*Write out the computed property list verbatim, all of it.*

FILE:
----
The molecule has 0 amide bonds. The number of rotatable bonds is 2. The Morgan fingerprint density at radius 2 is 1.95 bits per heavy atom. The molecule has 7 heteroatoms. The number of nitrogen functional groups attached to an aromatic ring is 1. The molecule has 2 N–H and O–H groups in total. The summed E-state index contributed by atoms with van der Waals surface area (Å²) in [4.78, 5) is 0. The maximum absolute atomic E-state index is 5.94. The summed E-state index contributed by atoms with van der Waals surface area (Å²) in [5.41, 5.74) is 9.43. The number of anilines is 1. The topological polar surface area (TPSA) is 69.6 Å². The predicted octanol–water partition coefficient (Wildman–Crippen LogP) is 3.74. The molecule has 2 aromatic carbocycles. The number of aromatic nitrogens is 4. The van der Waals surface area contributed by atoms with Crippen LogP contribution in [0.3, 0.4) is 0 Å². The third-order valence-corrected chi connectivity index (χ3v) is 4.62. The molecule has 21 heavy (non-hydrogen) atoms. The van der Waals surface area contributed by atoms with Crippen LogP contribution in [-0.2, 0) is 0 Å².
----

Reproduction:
The molecule has 0 amide bonds. The number of rotatable bonds is 2. The Morgan fingerprint density at radius 2 is 1.95 bits per heavy atom. The molecule has 7 heteroatoms. The number of nitrogen functional groups attached to an aromatic ring is 1. The molecule has 2 N–H and O–H groups in total. The summed E-state index contributed by atoms with van der Waals surface area (Å²) in [4.78, 5) is 0. The maximum absolute atomic E-state index is 5.94. The summed E-state index contributed by atoms with van der Waals surface area (Å²) in [5.41, 5.74) is 9.43. The number of anilines is 1. The topological polar surface area (TPSA) is 69.6 Å². The predicted octanol–water partition coefficient (Wildman–Crippen LogP) is 3.74. The molecule has 2 aromatic carbocycles. The number of aromatic nitrogens is 4. The van der Waals surface area contributed by atoms with Crippen LogP contribution in [0.3, 0.4) is 0 Å². The third-order valence-corrected chi connectivity index (χ3v) is 4.62. The molecule has 21 heavy (non-hydrogen) atoms. The van der Waals surface area contributed by atoms with Crippen LogP contribution in [-0.2, 0) is 0 Å².